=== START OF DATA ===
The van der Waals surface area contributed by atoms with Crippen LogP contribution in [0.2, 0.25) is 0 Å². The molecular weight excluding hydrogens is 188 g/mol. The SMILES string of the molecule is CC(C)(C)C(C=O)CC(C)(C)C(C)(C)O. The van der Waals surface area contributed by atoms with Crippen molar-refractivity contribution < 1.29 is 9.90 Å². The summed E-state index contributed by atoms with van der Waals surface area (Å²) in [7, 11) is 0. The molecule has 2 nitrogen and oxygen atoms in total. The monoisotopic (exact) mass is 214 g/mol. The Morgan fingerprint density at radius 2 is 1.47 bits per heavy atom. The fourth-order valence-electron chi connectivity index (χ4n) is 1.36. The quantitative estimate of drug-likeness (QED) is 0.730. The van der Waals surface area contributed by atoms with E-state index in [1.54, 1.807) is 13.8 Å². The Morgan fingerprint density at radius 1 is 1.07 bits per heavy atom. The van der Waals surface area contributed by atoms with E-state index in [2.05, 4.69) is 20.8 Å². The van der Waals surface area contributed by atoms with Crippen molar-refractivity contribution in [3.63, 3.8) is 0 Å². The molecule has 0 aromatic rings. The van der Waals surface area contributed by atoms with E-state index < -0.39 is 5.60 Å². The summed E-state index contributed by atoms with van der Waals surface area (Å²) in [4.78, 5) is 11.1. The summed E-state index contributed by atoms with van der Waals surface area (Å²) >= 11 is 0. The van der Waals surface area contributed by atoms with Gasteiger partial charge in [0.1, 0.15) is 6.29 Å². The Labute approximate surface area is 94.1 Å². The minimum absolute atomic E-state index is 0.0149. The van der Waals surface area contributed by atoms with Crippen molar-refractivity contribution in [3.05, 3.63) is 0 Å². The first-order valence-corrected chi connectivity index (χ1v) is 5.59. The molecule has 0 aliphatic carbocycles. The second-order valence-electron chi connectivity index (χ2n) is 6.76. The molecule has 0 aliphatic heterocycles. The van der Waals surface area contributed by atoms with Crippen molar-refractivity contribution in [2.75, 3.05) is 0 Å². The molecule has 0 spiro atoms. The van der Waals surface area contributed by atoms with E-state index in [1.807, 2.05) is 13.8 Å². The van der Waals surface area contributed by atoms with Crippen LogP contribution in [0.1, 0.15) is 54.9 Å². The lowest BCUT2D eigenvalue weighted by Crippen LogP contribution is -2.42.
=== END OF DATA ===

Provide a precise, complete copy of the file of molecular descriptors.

The van der Waals surface area contributed by atoms with Crippen LogP contribution in [0.2, 0.25) is 0 Å². The molecular weight excluding hydrogens is 188 g/mol. The SMILES string of the molecule is CC(C)(C)C(C=O)CC(C)(C)C(C)(C)O. The van der Waals surface area contributed by atoms with Crippen molar-refractivity contribution < 1.29 is 9.90 Å². The summed E-state index contributed by atoms with van der Waals surface area (Å²) in [7, 11) is 0. The molecule has 2 nitrogen and oxygen atoms in total. The monoisotopic (exact) mass is 214 g/mol. The Morgan fingerprint density at radius 2 is 1.47 bits per heavy atom. The fourth-order valence-electron chi connectivity index (χ4n) is 1.36. The quantitative estimate of drug-likeness (QED) is 0.730. The van der Waals surface area contributed by atoms with E-state index in [1.54, 1.807) is 13.8 Å². The Morgan fingerprint density at radius 1 is 1.07 bits per heavy atom. The van der Waals surface area contributed by atoms with E-state index in [2.05, 4.69) is 20.8 Å². The van der Waals surface area contributed by atoms with Crippen molar-refractivity contribution in [3.63, 3.8) is 0 Å². The molecule has 0 aromatic rings. The van der Waals surface area contributed by atoms with E-state index < -0.39 is 5.60 Å². The summed E-state index contributed by atoms with van der Waals surface area (Å²) in [4.78, 5) is 11.1. The summed E-state index contributed by atoms with van der Waals surface area (Å²) >= 11 is 0. The van der Waals surface area contributed by atoms with Gasteiger partial charge in [0.1, 0.15) is 6.29 Å². The Labute approximate surface area is 94.1 Å². The minimum absolute atomic E-state index is 0.0149. The van der Waals surface area contributed by atoms with Crippen molar-refractivity contribution in [3.05, 3.63) is 0 Å². The first-order valence-corrected chi connectivity index (χ1v) is 5.59. The molecule has 0 aliphatic carbocycles. The second-order valence-electron chi connectivity index (χ2n) is 6.76. The molecule has 0 aliphatic heterocycles. The van der Waals surface area contributed by atoms with Crippen molar-refractivity contribution in [2.75, 3.05) is 0 Å². The molecule has 0 spiro atoms. The van der Waals surface area contributed by atoms with E-state index in [1.807, 2.05) is 13.8 Å². The van der Waals surface area contributed by atoms with Crippen LogP contribution in [0.1, 0.15) is 54.9 Å². The lowest BCUT2D eigenvalue weighted by Crippen LogP contribution is -2.42.